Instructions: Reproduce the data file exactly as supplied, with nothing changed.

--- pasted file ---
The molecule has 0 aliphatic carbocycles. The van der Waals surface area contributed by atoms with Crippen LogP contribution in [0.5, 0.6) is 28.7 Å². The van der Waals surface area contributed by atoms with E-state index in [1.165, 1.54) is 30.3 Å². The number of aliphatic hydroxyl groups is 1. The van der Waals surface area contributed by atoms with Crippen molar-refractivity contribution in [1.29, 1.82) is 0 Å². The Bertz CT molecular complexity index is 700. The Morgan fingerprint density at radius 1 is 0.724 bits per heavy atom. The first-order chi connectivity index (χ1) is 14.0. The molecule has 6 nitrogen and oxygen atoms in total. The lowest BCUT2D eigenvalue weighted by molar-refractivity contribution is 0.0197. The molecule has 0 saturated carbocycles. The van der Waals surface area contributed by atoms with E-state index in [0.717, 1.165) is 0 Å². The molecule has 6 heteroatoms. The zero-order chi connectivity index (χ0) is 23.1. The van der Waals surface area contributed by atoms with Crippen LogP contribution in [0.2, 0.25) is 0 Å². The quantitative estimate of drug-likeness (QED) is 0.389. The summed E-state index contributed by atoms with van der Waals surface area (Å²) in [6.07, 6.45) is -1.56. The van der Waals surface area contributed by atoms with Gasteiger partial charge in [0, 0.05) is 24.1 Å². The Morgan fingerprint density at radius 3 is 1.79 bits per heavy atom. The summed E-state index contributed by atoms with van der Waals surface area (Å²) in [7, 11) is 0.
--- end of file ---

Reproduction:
The molecule has 0 aliphatic carbocycles. The van der Waals surface area contributed by atoms with Crippen LogP contribution in [0.5, 0.6) is 28.7 Å². The van der Waals surface area contributed by atoms with E-state index in [1.165, 1.54) is 30.3 Å². The number of aliphatic hydroxyl groups is 1. The van der Waals surface area contributed by atoms with Crippen molar-refractivity contribution in [1.29, 1.82) is 0 Å². The Bertz CT molecular complexity index is 700. The Morgan fingerprint density at radius 1 is 0.724 bits per heavy atom. The first-order chi connectivity index (χ1) is 14.0. The molecule has 6 nitrogen and oxygen atoms in total. The lowest BCUT2D eigenvalue weighted by molar-refractivity contribution is 0.0197. The molecule has 0 saturated carbocycles. The van der Waals surface area contributed by atoms with E-state index in [0.717, 1.165) is 0 Å². The molecule has 6 heteroatoms. The zero-order chi connectivity index (χ0) is 23.1. The van der Waals surface area contributed by atoms with Crippen LogP contribution in [0.2, 0.25) is 0 Å². The quantitative estimate of drug-likeness (QED) is 0.389. The summed E-state index contributed by atoms with van der Waals surface area (Å²) in [6.07, 6.45) is -1.56. The van der Waals surface area contributed by atoms with Gasteiger partial charge in [0, 0.05) is 24.1 Å². The Morgan fingerprint density at radius 3 is 1.79 bits per heavy atom. The summed E-state index contributed by atoms with van der Waals surface area (Å²) in [7, 11) is 0.